In my experience, it feels like writing the paper is more fun and about as time-consuming as the process of actually getting it submitted to a conference, which requires lots of reformatting (reminiscent of messing with font sizes and whitespace for high school essays...), extreme pettiness in the sake of "anonymity" and this boundless army of reviewer number 2's. Delenda est etc. The value drain is real and the value add is not there.


Prioritizing research is hard, because you very much have to carve out your own path, and it's easy to get distracted by a hundred different experiments or questions, most of which aren't actually action relevant. One thing I like to do is have a list of planned and completed giant wins, medium wins, and small wins, where a giant win would be a great accomplishment worthy of spending an entire month, a medium win is on the scale of a week, and a small win is on the scale of half a day or so. Sometimes it will become obvious when options are laid out like that how some time sinks won't amount to much more than a tiny win, and how some giant wins are actually pretty straightforward.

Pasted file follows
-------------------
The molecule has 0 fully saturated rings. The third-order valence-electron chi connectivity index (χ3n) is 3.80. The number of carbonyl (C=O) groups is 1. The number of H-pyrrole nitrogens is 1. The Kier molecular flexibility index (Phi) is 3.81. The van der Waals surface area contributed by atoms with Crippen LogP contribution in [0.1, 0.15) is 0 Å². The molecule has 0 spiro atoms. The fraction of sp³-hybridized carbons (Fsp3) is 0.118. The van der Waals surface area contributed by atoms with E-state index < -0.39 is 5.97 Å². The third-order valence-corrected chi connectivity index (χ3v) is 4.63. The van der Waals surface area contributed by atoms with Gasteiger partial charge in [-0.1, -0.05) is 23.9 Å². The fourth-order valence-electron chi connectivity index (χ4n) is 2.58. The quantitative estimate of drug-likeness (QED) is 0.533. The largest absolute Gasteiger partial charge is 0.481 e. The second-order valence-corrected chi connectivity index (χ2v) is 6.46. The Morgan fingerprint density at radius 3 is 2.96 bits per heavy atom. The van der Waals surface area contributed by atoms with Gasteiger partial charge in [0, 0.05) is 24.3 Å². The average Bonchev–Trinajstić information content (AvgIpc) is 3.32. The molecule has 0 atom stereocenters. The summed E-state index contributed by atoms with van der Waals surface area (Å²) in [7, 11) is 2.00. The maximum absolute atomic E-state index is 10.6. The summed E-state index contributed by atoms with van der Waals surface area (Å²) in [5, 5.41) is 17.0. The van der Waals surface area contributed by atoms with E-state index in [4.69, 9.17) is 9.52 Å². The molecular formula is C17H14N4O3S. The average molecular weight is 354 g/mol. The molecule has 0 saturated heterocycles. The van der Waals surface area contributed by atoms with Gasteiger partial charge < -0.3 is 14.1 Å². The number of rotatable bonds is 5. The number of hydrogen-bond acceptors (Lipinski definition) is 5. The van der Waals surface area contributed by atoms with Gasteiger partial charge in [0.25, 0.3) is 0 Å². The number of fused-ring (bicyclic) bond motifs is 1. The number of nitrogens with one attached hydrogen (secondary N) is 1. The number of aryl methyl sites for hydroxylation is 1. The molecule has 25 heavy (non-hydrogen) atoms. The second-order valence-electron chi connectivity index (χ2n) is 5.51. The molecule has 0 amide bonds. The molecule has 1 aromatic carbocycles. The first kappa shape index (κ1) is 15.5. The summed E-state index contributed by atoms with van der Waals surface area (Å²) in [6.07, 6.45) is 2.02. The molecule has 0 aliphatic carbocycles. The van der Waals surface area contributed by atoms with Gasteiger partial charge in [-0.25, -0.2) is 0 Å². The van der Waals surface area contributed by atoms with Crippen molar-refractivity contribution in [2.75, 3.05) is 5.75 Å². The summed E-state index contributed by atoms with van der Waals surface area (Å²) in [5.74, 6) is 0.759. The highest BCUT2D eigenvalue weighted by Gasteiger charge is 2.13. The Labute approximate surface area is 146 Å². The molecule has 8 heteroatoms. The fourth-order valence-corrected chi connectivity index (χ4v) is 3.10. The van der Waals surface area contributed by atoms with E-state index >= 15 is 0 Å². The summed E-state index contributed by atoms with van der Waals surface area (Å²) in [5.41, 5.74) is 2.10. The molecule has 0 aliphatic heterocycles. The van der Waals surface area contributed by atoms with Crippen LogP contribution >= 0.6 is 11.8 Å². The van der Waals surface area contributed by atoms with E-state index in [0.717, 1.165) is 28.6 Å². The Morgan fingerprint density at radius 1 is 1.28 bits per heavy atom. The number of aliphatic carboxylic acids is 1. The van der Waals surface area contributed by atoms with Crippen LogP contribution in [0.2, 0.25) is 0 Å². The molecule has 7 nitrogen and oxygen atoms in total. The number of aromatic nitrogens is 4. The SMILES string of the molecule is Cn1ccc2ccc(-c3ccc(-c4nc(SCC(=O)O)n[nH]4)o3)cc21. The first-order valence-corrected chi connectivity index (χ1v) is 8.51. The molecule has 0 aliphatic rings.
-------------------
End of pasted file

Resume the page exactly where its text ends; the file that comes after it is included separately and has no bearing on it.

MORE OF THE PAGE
Having a job


The number of meetings I was invited to slowly ratcheted up while I was at Microsoft. I was... not a fan of most of these meetings, especially because I personally had these big switching costs (often being distracted for fifteen minutes before the meeting even started, or at least being afraid to start anything that would take longer than fifteen minutes, and often needing to recuperate after an especially boring or frustrating meeting. There was one especially embarrassing time when I silently left a meeting early (leaving myself in the Teams meeting itself while muted), and returned an hour later to see that they had been recording, and could not stop recording until everyone had technically left.

I remember my roommate Kevin, who had joined Microsoft as a program manager at the same time as me, being frustrated with how it seemed like he had to go to all these dumb meetings and after several months was still in this weird limbo where he hadn't really started his job. Finally, he had an epiphany, and exclaimed, "I've got it now! My job is meetings!" Thankfully my job is only like ten percent meetings, although it was maybe more like 25% towards the end at Microsoft.

In one moment of questionable genius I moved every meeting I could to Thursday, which started out absolutely amazing.